“We have now confirmed that the second train stopped at a distance of 36 metres away, but the duration for it to move from a stationary position to hitting the front train was 10 seconds,” said Mr Kek.

“We assessed that within this 10 seconds, it would be very difficult and challenging for the train captain to understand what is happening,” he added. Train drivers, he said, are trained to react when they feel that the trains are coming too close.

“However, given that this happened during a period of 10 seconds, our assessment is that our train captain has to first orientate himself towards what happened, because he is controlling a train that is in automatic mode,” he said. “He has also been taught in courses that in all train systems, there will be at least one protective bubble around it.”

“So he now has to orientate, and tell himself that it is coming too close, while at the same time, there should be a bubble, but then again the bubble may not have been in place,” he added.

“This is why we think he did not have sufficient time to react in this incident.”


Despite the explanation, transport analyst Park Byung Joon said there are three big questions arising from the incident.

The first, he said, is with regards to the driver’s reaction time, and the way drivers are trained.

“Drivers were trained in a way where they believe there will be one (protection) bubble there,” said Dr Park, who is a senior lecturer at the Singapore University of Social Sciences.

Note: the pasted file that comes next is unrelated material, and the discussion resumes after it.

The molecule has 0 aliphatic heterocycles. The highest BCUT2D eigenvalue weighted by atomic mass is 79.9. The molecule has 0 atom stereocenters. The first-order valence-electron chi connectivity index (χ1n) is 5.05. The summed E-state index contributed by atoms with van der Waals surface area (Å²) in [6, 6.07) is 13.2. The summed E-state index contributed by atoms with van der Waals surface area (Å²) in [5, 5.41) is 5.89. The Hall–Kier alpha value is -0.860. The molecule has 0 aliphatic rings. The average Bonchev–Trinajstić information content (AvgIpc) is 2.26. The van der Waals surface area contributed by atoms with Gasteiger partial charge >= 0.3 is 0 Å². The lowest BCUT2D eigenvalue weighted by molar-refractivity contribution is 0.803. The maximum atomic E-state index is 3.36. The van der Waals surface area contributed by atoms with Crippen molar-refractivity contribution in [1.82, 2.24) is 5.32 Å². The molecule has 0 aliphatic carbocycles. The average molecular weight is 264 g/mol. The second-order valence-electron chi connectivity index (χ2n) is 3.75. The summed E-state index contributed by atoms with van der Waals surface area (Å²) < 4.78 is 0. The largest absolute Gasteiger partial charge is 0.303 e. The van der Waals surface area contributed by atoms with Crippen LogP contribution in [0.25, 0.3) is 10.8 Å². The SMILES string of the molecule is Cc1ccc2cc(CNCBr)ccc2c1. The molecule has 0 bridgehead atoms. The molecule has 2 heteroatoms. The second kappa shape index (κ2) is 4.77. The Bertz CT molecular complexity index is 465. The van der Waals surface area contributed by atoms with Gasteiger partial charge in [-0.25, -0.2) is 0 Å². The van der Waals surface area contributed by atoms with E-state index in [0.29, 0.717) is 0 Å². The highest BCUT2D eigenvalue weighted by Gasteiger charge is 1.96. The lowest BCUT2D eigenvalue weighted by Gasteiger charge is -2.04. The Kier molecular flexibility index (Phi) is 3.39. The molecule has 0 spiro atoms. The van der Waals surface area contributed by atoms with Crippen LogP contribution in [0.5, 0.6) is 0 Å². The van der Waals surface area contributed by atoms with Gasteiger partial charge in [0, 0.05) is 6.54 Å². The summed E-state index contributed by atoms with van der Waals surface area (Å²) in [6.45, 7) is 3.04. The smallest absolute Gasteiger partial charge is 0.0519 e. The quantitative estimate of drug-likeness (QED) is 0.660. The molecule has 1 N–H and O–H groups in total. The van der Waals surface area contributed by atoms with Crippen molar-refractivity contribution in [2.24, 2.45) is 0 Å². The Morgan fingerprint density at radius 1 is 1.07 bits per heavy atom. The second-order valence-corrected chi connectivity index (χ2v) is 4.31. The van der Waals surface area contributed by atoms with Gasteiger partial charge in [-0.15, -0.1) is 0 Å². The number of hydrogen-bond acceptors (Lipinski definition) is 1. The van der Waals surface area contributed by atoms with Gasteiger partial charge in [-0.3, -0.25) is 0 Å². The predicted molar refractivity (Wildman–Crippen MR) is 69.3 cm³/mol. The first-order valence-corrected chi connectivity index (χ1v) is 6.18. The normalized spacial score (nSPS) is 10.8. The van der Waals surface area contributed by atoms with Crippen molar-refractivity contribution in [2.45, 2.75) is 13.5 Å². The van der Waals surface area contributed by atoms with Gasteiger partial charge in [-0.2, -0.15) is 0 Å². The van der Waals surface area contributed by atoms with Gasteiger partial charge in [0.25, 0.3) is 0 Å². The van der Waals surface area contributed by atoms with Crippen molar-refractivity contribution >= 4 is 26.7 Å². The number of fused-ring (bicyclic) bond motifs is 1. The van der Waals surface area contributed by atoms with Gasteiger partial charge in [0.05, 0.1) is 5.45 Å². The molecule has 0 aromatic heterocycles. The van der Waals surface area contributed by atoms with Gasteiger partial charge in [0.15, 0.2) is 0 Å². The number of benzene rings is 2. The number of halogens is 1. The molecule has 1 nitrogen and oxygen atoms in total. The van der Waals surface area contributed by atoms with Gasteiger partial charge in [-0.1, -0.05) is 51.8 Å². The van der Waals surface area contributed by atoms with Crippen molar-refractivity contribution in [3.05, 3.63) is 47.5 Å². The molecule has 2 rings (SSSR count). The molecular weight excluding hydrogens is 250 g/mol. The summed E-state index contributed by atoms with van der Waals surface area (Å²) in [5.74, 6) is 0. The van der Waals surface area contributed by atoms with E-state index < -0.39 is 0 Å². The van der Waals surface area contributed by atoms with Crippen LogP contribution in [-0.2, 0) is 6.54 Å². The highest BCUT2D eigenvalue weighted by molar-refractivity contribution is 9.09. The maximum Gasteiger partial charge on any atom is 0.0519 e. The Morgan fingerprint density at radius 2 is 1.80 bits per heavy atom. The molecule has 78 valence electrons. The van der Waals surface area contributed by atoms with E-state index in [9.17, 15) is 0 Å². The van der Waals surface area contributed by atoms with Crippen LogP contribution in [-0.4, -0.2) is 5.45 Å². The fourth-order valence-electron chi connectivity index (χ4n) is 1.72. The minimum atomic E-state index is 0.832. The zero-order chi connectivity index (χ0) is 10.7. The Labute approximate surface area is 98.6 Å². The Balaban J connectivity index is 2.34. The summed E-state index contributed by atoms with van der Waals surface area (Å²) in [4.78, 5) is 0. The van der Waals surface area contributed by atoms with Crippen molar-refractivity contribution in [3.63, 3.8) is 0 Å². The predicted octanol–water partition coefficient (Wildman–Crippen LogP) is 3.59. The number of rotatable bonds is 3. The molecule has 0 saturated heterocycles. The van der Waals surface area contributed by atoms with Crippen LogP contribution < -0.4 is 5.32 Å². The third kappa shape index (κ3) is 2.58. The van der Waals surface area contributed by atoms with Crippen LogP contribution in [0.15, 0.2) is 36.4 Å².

“Ten seconds is quite a long time. If the driver did not do anything because he was waiting for the system to automatically extend and stop the train, then this driver training manual is wrong. The revision for this driver training manual needs to be done immediately.”

Dr Park added that the very fact that the driver was waiting for the protection system to kick in automatically is “not really satisfactory”.

“It could have been a man on the track,” he said. “Whether the train is on the system or not, the driver must be authorised to jump in and stop the train when he feels is necessary.”

Another question, he said, is about incident management and how SMRT prepares for contingencies.

In this case, he said, the contingency was that the safety protection measure under CBTC was lifted. In this scenario, how does the train recognise it, and how can it be detected by trains on other levels of the system, Dr Park asked.

“How much preparation and tests were carried out for this particular contingency?” he added.

Another issue arising from the train collision is a “fundamental issue”, Dr Park said, noting that currently, it appears that safety measures are entirely handled by software.

“Are we prepared for a situation where all software fails, and do we have physical protection as an ultimate backup?”

Additional reporting by Calvin Hui

Source: CNA/dt